Ernie Pyle, perhaps America’s greatest columnist ever, told a depressed nation in its worst economic calamity that smiles were still to be seen. His subjects, often found in out-of-the-way places, were people long without jobs in the 1930s, with few relief programs, with a future so very uncertain. Pyle mined them for funny tales and lessons in survival character and served up weekly Scripps Howard newspaper columns in conversational letters to the reader. He was a hit for his honest observations, relaxed writing and, most of all, the faith and hope he found at a time when pundits thought the sky was falling in, that the great experiment in a democratic republic was failing.
The people, so many not sure where the next bit of food was coming from, knew another nation, one not far removed from the pioneers who opened the West, from the tinkerers, inventors and manufacturers who brought the world electric light and assembly line-produced automobiles, and from the great waves of immigrants who laid the foundation for the middle class of their children and their new country.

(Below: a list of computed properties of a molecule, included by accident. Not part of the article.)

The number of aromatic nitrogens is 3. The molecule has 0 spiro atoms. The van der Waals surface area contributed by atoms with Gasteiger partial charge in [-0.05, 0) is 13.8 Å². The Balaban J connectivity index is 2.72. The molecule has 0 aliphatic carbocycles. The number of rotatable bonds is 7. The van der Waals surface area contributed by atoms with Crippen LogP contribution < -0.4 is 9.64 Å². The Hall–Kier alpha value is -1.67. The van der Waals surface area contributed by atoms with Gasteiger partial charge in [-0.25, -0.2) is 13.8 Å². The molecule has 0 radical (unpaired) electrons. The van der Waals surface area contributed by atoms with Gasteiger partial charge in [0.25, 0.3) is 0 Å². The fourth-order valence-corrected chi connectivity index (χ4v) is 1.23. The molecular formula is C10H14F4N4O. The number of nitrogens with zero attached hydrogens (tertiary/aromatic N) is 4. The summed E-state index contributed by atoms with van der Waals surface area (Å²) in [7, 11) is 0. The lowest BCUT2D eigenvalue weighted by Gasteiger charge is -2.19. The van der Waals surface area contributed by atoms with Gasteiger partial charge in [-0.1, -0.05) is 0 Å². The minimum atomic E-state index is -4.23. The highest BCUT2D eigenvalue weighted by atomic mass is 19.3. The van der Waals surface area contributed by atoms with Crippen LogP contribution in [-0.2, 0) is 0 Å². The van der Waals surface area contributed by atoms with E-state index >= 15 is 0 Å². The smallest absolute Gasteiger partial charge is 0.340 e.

Ernie Pyle, killed at age 44 covering the war in the Pacific, was the roving Mark Twain of his time, with an acute eye for the ordinary person’s special nature. Though he criticized his writing, Pyle’s columns produced great literature, for his words reported truth, and his readers nodded their heads as they found comfort and assurance through his observations.
Pyle would note the very same things today, in this difficult economic time, even in an age he could scarcely recognize for the intense consumerism of at least three decades. The individuals he would talk to, the places he would visit would still reveal the essential quality of American character-- conservative in thought, often liberal in giving and forgiveness. His take on government, on political leaders -- that they are as remote as ever from the national heartbeat -- would remain.
Most of all, Ernie Pyle would tell us in his “letters to readers” about old Joe, or about Smithtown, USA, or about anything so awfully ordinary that we come close to tears, or laugh, or say “yes, I know” -- that America is alive, enduring.
There is great hope in that these days, as well.